DARPA terraforming kit could help us colonise Mars

25 Jun 2015

America’s advanced military research division is known for creating some highly-advanced technology, but the news that has come out revealing it is developing a kit that could change an entire ecosystem of a planet to be liveable for humans has raised eyebrows.

The process of terraforming – by using a scientific process to change the entire ecosystem of a planet artificially – has been a staple of science fiction for decades, with novels like Dune discussing the concept in-depth.

However, a DARPA biotech conference this week appeared to show that the research organisation is working hard to turn it into reality for the eventual colonisation of space by human beings.

According to Motherboard, the biotech is being developed by DARPA’s new Biological Technologies Office and, speaking at this recent conference, its deputy director Alicia Jackson said her and her team are working on synbio projects on an enormous scale encompassing multiple organisms.

“There are anywhere from 30m to 30bn organisms on this Earth. We use two right now for engineering biology,” Jackson said during her address.

“I want to use any organism that has properties I want — I want to quickly map it and quickly engineer it. If you look at genome annotation software today, it’s not built to quickly find engineer-able systems [and genes]. It’s built to look for an esoteric and interesting thing I can publish an academic paper on.”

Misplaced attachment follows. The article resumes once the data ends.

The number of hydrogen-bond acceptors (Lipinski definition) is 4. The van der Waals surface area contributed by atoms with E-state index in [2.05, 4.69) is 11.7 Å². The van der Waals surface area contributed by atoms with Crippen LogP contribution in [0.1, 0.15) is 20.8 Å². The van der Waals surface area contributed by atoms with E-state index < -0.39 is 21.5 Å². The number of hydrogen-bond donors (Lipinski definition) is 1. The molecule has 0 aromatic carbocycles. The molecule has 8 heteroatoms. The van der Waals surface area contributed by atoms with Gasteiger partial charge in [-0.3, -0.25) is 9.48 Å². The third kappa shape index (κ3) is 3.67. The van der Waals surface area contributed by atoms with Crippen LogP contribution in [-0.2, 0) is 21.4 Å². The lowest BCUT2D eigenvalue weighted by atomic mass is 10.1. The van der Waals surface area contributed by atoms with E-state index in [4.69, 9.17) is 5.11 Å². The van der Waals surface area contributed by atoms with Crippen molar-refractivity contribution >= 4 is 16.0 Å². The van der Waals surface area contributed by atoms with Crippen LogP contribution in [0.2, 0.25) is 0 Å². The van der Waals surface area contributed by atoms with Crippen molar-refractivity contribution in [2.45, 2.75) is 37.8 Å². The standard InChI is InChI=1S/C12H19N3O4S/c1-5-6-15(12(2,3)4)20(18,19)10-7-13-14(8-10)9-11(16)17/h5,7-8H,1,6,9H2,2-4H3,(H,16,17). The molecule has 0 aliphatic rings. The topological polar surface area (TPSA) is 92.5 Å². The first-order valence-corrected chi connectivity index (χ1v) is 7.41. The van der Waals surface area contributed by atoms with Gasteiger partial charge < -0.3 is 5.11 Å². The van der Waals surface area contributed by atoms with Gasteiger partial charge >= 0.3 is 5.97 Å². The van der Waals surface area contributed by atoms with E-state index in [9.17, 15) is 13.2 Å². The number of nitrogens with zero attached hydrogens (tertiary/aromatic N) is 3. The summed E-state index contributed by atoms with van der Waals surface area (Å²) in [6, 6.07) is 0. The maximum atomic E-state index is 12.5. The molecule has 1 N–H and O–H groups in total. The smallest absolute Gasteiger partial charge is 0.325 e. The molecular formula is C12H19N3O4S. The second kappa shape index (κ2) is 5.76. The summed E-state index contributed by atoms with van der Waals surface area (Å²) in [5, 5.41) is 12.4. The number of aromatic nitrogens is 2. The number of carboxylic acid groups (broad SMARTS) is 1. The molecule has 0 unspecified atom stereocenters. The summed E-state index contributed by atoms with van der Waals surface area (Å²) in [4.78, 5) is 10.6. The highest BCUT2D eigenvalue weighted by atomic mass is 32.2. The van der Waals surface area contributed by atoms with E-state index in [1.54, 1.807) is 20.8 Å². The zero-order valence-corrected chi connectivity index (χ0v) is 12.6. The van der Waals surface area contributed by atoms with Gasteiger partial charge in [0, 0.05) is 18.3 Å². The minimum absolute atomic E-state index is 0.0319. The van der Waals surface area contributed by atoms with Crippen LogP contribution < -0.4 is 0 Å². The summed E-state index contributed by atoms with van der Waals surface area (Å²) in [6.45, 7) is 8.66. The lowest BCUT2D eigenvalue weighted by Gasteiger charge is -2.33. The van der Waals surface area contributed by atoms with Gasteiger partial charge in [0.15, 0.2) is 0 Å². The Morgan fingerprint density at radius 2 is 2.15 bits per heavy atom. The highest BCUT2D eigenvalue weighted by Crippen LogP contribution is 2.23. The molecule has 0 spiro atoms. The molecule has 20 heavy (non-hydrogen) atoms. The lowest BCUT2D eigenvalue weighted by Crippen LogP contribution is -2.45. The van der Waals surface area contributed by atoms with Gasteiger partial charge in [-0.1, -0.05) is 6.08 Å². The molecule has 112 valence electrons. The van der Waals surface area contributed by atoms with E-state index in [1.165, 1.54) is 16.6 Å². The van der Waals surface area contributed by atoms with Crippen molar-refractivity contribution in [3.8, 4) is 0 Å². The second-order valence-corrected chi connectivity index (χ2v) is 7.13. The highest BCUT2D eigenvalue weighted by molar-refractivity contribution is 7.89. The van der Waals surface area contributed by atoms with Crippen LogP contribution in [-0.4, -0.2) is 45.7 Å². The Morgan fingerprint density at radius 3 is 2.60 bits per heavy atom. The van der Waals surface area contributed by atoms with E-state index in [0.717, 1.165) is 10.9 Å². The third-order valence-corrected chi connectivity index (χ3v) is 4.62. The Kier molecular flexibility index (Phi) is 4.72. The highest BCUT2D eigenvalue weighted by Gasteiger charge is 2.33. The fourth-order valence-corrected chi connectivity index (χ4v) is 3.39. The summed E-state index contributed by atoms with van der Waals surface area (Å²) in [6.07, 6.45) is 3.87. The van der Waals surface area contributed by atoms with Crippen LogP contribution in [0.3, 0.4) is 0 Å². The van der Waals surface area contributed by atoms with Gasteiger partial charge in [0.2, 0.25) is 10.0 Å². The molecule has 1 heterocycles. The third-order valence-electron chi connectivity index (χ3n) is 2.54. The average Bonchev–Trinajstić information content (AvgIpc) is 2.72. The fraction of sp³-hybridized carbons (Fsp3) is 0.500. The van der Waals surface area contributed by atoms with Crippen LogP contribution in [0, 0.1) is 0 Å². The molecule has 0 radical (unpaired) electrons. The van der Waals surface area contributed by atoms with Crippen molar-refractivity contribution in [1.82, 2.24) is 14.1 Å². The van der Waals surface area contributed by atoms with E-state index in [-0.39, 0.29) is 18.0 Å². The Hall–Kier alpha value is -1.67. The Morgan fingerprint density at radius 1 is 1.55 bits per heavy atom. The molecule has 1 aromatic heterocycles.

Earth as a test-bed

To help them sift through potentially 30bn organisms, the organisation has developed software called DTA GView, which will allow the newly-developed division of DARPA to use synbio to one day plant a figurative seed on another planet, like Mars.

“For the first time, we have the technological toolkit to transform not just hostile places here on Earth, but to go into space not just to visit, but to stay,” Jackson said of the potential for a DARPA terraforming kit.

Of course, this might seem implausible given that we are still struggling to maintain a healthy ecosystem here on Earth, but Jackson said that, effectively, Earth could be the testing ground for these new technologies given the damage we have caused.

“After a manmade or natural disaster, we can think about recovering the environment. These are the tools that, for the first time, are allowing us to go after that problem,” she said.

Imagined scenes of Martian terraforming illustration via Rudolf Getel/Flickr

Colm Gorey was a senior journalist with Silicon Republic